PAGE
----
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Why Conservatives Deny Climate Change

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In Fighting to Protect Climate, Progressives Can Be Their Own Worst Enemies

The left assumes conservatives live to maximize profits at the expense of people and the environment. I don't find that true. Conservatives fear big government the same way progressives fear big corporations.

And when it comes to the climate issue, the concerns of both are easy to understand. Much of the progressive prescription for climate protection is anathema to free markets. Much of the conservative response is to just say no.

It doesn't need to be. But the politics of climate are dominated by two groups who seem incapable of understanding how their mutual objectives could both be advanced.

On the one hand are the climate fundamentalists, who fear the biosystem is in imminent collapse, and often advocate radical big government solutions to save the planet now.

On the other hand are the market fundamentalists, who fear that freedom and free markets are under attack, and that acknowledging climate risk begins a slippery slope descent to complete government control of our lives.

I read the world very differently. When it comes to fundamentalism, I'm a dualist. I worry about individual freedom and ecosystem resilience, and I want to do something to protect them both, now.

When their cause is challenged, fundamentalists from both the pro-climate and pro-market communities each tend to behave the same way. They "dumb down" their movements by calling for a mechanistic "to do" list of defenses that only set them up for failure. They "know" their followers can't handle anything more complex, like the truth. And, to a significant degree, they are right.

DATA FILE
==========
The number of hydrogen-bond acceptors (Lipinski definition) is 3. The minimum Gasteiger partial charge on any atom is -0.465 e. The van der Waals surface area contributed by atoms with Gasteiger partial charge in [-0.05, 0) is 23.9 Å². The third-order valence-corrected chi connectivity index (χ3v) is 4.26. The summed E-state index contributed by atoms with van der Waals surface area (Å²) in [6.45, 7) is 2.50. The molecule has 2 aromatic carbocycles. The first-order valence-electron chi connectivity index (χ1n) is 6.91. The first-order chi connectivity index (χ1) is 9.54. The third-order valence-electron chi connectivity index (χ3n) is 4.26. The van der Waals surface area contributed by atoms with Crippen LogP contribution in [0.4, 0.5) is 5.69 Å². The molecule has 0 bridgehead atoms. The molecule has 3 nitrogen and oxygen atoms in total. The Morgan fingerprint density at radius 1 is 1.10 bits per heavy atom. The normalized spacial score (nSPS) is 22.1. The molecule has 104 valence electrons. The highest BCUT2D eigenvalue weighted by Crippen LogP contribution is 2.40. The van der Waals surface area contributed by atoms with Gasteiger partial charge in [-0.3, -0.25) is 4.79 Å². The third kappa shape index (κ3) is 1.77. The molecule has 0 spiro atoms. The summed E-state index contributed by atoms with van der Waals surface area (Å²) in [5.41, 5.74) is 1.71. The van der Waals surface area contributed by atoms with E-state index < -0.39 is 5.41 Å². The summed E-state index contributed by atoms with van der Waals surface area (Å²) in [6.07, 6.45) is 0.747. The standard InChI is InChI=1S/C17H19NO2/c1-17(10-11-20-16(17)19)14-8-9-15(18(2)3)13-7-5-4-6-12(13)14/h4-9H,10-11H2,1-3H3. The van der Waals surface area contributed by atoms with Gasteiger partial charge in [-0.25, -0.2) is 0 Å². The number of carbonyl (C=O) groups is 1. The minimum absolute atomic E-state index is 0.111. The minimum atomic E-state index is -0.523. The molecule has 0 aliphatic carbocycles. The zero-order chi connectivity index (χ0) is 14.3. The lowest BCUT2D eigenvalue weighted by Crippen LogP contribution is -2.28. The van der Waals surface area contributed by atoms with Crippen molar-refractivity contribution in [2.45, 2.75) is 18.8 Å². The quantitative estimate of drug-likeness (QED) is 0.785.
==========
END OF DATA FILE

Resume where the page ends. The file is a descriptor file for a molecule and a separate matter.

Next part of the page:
Yet no two movements should be more aligned in advocating systemic solutions than those that believe in free-flowing economies and free-flowing ecosystems. The libertarian and environmental communities each revere a complex system that produces emergent value beyond our capacity to predict, calculate, or control. One champions free markets, the other free ecosystems. Yet each seeks to protect its favorite, by sacrificing the other.


Naomi Klein is a champion for climate protection. Her first book, No Logo, showed how big brands can build consumer trust even while exploiting the people who make their products. The book came out just after the WTO protests in Seattle and became a bestseller. Her next major book, The Shock Doctrine, argued that conservatives often use crises to profiteer through the marketplace as well as favorable government contracts and policies.
I like Klein, and her first books were well-researched and important. But I fear her next one, scheduled for 2014, will miss the mark badly. Based on her recent pieces in The Nation and The Guardian, Klein will apply lessons from The Shock Doctrine to climate change.

In 2011, to research her climate book, Klein attended a conference convened by the Heartland Institute, which prides itself as the leading think tank for climate skeptics. Her insight from the conference was that the "deniers" aren't motivated by disagreements with the science. They disagree with the science because they don't want to accept its implications, which include the overthrow of free market doctrine.